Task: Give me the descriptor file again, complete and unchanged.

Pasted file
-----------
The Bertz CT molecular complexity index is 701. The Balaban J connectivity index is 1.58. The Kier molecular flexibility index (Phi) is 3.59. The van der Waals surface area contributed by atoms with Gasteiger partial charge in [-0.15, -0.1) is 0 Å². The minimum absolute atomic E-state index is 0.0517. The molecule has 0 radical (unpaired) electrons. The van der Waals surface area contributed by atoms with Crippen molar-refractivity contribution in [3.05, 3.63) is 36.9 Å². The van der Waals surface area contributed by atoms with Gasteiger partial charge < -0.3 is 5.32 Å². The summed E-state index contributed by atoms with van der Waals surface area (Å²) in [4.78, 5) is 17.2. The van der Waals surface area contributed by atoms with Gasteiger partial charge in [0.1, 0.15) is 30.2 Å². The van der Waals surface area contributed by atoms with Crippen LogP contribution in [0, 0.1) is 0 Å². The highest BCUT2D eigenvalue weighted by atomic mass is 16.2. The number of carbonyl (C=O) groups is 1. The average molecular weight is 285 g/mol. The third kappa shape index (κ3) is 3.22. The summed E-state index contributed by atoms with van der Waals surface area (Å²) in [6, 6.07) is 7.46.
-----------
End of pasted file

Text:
The Bertz CT molecular complexity index is 701. The Balaban J connectivity index is 1.58. The Kier molecular flexibility index (Phi) is 3.59. The van der Waals surface area contributed by atoms with Gasteiger partial charge in [-0.15, -0.1) is 0 Å². The minimum absolute atomic E-state index is 0.0517. The molecule has 0 radical (unpaired) electrons. The van der Waals surface area contributed by atoms with Crippen molar-refractivity contribution in [3.05, 3.63) is 36.9 Å². The van der Waals surface area contributed by atoms with Gasteiger partial charge < -0.3 is 5.32 Å². The summed E-state index contributed by atoms with van der Waals surface area (Å²) in [4.78, 5) is 17.2. The van der Waals surface area contributed by atoms with Gasteiger partial charge in [0.1, 0.15) is 30.2 Å². The van der Waals surface area contributed by atoms with Crippen LogP contribution in [0, 0.1) is 0 Å². The highest BCUT2D eigenvalue weighted by atomic mass is 16.2. The number of carbonyl (C=O) groups is 1. The average molecular weight is 285 g/mol. The third kappa shape index (κ3) is 3.22. The summed E-state index contributed by atoms with van der Waals surface area (Å²) in [6, 6.07) is 7.46.